Kline Also Voted Against Funds for I-35W Bridge Reconstruction. The appropriations bill for the Departments of Transportation and Housing and Urban Development (H.R. 3074) included $195 million in federal funding for reconstructing the I-35W bridge in Minneapolis. The only other Minnesota representative to vote against the bill was Representative Michele Bachmann. [Vote #1102, 11/14/07; St. Cloud Times, 11/14/07]

Minnesota Transportation Needs Going Dramatically Unmet. According to KARE-TV, the Minnesota Department of Transportation “is already reporting that current funding projections show they will be a $23 billion shy of what they need to hit performance goals in Minnesota over the next 23 years.” Counties, cities and the Minnesota Department of Transportation have identified over $1.07 billion in needed transportation projects for each of the next ten years [KARE 11, 11/27/07; Woodbury Bulletin, 11/28/07]

Iraq War Now Costing Over $700 Million per Day. “The money spent on one day of the Iraq war could buy homes for almost 6,500 families or health care for 423,529 children, or could outfit 1.27 million homes with renewable electricity, according to the American Friends Service Committee, which displayed those statistics on large banners in cities nationwide Thursday and Friday. The war is costing $720 million a day or $500,000 a minute, according to the group's analysis of the work of Nobel Prize-winning economist Joseph E. Stiglitz and Harvard public finance lecturer Linda J. Bilmes.” [Washington Post, 9/21/07]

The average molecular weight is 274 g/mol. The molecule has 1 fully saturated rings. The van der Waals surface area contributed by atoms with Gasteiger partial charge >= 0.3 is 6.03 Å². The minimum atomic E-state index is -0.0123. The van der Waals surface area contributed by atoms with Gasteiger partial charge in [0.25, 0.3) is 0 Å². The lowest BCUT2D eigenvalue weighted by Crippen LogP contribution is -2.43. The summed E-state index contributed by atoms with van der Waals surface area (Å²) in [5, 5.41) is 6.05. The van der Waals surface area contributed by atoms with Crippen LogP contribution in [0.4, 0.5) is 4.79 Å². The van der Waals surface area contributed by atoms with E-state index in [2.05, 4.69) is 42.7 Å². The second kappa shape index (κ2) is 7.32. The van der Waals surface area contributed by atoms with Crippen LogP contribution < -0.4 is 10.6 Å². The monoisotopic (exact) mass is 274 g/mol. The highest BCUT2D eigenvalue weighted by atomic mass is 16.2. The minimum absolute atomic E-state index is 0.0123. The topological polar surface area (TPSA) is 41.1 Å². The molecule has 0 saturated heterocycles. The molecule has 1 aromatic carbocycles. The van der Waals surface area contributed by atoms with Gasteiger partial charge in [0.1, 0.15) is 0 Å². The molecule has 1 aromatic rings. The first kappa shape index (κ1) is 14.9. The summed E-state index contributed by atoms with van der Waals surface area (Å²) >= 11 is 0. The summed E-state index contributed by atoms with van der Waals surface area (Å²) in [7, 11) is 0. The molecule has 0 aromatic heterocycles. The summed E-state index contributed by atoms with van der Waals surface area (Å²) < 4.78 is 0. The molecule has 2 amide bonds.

Cumulative Price Tag for Wars Already $16,500 per Family and Climbing. The wars in Iraq and Afghanistan have already cost the average American family $16,500 in taxes and other “hidden” costs such as oil market disruptions, forgone investments, long-term healthcare for veterans and interest payments on borrowed war funding. Through 2017, the total cost of the wars in Iraq and Afghanistan is projected to balloon to $3.5 trillion, or nearly $36,900 for the average American family. [Los Angeles Times, 11/14/07; Joint Economic Committee, 11/13/07]

Tuesday, December 04, 2007

A Light Dusting Of Snow

Albert Lea’s citizens know it’ll take at least 100 years to set this right again…but who’s counting? ‘In the name of oil and pipeline safety’…amen.

It’s it just me or has America become even more stupid?

Since we’ve moved on to the unreal…let’s get to the truth about yetis.